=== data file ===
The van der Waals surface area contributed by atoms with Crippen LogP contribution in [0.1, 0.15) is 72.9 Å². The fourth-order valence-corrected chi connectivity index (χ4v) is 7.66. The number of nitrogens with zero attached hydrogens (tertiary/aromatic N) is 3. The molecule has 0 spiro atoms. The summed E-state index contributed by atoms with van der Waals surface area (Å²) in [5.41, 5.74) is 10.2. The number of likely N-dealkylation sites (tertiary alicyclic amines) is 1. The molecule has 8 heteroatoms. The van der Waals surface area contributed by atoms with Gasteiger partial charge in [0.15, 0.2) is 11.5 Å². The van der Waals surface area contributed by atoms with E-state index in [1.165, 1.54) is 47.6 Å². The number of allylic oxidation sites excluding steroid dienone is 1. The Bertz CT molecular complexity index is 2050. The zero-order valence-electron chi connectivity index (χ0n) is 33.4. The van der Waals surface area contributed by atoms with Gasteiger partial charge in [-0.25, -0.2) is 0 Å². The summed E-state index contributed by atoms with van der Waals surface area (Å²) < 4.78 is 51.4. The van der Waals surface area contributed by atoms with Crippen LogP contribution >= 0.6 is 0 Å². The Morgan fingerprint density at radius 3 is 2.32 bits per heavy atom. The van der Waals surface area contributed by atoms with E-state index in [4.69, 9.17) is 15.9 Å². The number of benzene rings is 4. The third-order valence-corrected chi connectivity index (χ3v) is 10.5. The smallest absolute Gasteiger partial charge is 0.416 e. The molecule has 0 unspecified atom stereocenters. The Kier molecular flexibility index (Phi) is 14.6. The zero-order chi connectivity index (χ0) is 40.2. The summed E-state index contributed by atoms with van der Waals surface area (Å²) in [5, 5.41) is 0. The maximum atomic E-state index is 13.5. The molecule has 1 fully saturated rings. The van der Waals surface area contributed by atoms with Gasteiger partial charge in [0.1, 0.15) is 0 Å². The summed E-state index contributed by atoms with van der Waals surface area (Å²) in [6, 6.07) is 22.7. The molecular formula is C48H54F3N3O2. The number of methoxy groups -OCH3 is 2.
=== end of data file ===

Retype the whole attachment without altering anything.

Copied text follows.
The van der Waals surface area contributed by atoms with Crippen LogP contribution in [0.1, 0.15) is 72.9 Å². The fourth-order valence-corrected chi connectivity index (χ4v) is 7.66. The number of nitrogens with zero attached hydrogens (tertiary/aromatic N) is 3. The molecule has 0 spiro atoms. The summed E-state index contributed by atoms with van der Waals surface area (Å²) in [5.41, 5.74) is 10.2. The number of likely N-dealkylation sites (tertiary alicyclic amines) is 1. The molecule has 8 heteroatoms. The van der Waals surface area contributed by atoms with Gasteiger partial charge in [0.15, 0.2) is 11.5 Å². The van der Waals surface area contributed by atoms with E-state index in [1.165, 1.54) is 47.6 Å². The number of allylic oxidation sites excluding steroid dienone is 1. The Bertz CT molecular complexity index is 2050. The zero-order valence-electron chi connectivity index (χ0n) is 33.4. The van der Waals surface area contributed by atoms with Gasteiger partial charge in [-0.25, -0.2) is 0 Å². The summed E-state index contributed by atoms with van der Waals surface area (Å²) < 4.78 is 51.4. The van der Waals surface area contributed by atoms with Crippen LogP contribution >= 0.6 is 0 Å². The Morgan fingerprint density at radius 3 is 2.32 bits per heavy atom. The van der Waals surface area contributed by atoms with E-state index in [4.69, 9.17) is 15.9 Å². The number of benzene rings is 4. The third-order valence-corrected chi connectivity index (χ3v) is 10.5. The smallest absolute Gasteiger partial charge is 0.416 e. The molecule has 0 unspecified atom stereocenters. The Kier molecular flexibility index (Phi) is 14.6. The zero-order chi connectivity index (χ0) is 40.2. The summed E-state index contributed by atoms with van der Waals surface area (Å²) in [5, 5.41) is 0. The maximum atomic E-state index is 13.5. The molecule has 1 fully saturated rings. The van der Waals surface area contributed by atoms with Gasteiger partial charge in [0.1, 0.15) is 0 Å². The summed E-state index contributed by atoms with van der Waals surface area (Å²) in [6, 6.07) is 22.7. The molecular formula is C48H54F3N3O2. The number of methoxy groups -OCH3 is 2.